Vesper Flights is the new book by the author of H is for Hawk, which has been on my list for ages. I’m very grateful to Net-Galley and the publishers, Random House Jonathan Cape, for the opportunity of a pre-release copy.
It turns out to be a very personal read, since Helen Macdonald lives in Suffolk, and many of her birding and wildlife experiences are in places I know. On several occasions I identified both where she was (to within a few hundred metres) and what she was going to talk about from the first description e.g. ‘the sun set over the Kings Forest’. Yes, I too have gone nightjar and glow-worm hunting there.
This made me nostalgic for my old home patch… but I just have to get out and explore my new home patch more extensively, and add new wild experiences to my memories.
From the internationally acclaimed author of H is for Hawk comes Vesper Flights, a transcendent collection of essays about the human relationship to the natural world. In Vesper Flights Helen Macdonald brings together a collection of her best loved pieces, along with new essays on topics and stories ranging from nostalgia and science fiction to the true account of a refugee’s flight to the UK. Her pieces ranges from accounts of swan upping on the Thames to watching tens of thousands of cranes in Hungary to seeking the last golden orioles in Suffolk’s poplar forests. She writes about wild boar, swifts, mushroom hunting, migraines, the strangeness of birds’ nests, what we do when we watch wildlife and why.
This is a book about observation, fascination, time, memory, love and loss and how we make the world around us, by one of this century’s most important and insightful nature writers.[goodreads]
Helen Macdonald writes with passion and soul. She can find words I’d never dream of to describe a deer magically appearing through the mist in a woodland, or to handle some violent and blood-thirsty act. She puts joy into her words, and brings out the compassion and horror connected with the darker side of life.
Through this series of articles and vignettes written for various publications over the years, and possibly some that are special for this, she provides a tender snapshot of the dichotomy of English life the late 20-teens. The divisions brought about by the Brexit referendum were only to get worse, but this sets some of the cultural issues relating to wildlife, travel and the state of the environment into context. If anything, it gave me a certain nostalgia for the time before us Brits descended into a world of complete madness.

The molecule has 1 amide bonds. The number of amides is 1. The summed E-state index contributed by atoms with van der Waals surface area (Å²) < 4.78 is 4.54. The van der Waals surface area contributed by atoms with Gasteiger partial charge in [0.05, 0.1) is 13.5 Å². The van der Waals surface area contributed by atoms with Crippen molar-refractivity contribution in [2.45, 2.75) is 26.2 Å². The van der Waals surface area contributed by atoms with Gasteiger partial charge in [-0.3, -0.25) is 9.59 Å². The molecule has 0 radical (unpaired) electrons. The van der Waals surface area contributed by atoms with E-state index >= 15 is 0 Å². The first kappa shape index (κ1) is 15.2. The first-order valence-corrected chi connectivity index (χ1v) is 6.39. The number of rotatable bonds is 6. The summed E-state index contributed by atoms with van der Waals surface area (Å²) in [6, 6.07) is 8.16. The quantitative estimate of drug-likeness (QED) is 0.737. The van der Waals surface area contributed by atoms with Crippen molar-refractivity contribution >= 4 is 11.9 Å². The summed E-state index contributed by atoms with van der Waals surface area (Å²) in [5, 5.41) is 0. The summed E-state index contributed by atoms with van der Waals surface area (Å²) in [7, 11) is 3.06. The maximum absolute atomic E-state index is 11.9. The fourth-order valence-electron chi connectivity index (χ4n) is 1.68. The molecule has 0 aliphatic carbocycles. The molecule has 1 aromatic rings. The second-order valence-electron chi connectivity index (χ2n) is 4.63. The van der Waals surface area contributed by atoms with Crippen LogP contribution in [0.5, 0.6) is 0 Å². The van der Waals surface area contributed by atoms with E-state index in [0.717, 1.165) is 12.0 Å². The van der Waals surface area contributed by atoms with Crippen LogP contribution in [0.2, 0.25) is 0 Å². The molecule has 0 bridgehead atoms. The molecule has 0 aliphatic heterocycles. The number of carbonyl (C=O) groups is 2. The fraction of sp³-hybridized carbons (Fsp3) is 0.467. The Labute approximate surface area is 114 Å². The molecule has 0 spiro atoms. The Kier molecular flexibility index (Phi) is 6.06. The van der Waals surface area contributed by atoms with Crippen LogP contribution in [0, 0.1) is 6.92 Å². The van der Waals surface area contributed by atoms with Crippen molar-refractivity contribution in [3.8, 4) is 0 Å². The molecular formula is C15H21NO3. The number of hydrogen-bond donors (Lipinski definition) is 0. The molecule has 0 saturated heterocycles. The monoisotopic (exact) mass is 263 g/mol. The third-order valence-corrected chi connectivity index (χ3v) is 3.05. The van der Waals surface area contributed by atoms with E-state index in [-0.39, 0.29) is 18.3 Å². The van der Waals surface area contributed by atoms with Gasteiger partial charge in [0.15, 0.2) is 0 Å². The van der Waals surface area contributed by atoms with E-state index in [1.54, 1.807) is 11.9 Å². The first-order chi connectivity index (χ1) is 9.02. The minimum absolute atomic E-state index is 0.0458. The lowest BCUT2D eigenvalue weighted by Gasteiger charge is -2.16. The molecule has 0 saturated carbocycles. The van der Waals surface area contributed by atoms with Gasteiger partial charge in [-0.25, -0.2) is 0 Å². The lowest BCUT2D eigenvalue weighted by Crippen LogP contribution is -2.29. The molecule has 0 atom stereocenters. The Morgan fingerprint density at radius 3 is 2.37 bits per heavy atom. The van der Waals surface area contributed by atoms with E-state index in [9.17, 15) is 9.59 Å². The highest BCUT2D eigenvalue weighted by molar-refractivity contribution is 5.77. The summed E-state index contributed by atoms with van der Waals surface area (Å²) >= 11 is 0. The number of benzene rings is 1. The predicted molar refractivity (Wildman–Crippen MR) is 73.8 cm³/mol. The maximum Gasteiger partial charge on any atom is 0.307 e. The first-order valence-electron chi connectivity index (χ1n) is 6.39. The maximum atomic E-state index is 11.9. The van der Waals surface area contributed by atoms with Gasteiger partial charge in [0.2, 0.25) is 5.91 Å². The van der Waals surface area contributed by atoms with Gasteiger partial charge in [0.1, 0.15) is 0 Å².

Reading about wildlife is often uplifting. MacDonald gives us plenty of joyous occasions, not least when she releases a rescued baby swift into the wild. After a heart-stopping moment it flies off, to the cheers of the local cricket teams, who stopped play to watch. But she also gives us plenty to mull over, not least the plight of refugees, who could be aiding us in all the areas we urgently most need professional input. These people are stuck in detention centres that are worse than prisons, with no end to their sentence in sight. There is a petition, doing the social media rounds, to change the law to allow these skilled workers to resume their lives in places we need them. Reading this article has made me share the information as much as I share climate change initiatives.
Some of the pieces are enjoyable, some surprising, most are educational, if you want to learn something to take away into your life. But above all, they are of our time, of the state of our world, and we would do well to take Ms MacDonald’s words and turn them into our own actions. Vesper Flights is a remarkable book. Buy it!VESPER FLIGHTS Animals don’t exist to teach us things, but that is what they have always done, and most of what they teach us is what we think we know about ourselves. #vesperflights by Helen Macdonald #netgalley @vintagebooks… Click To Tweet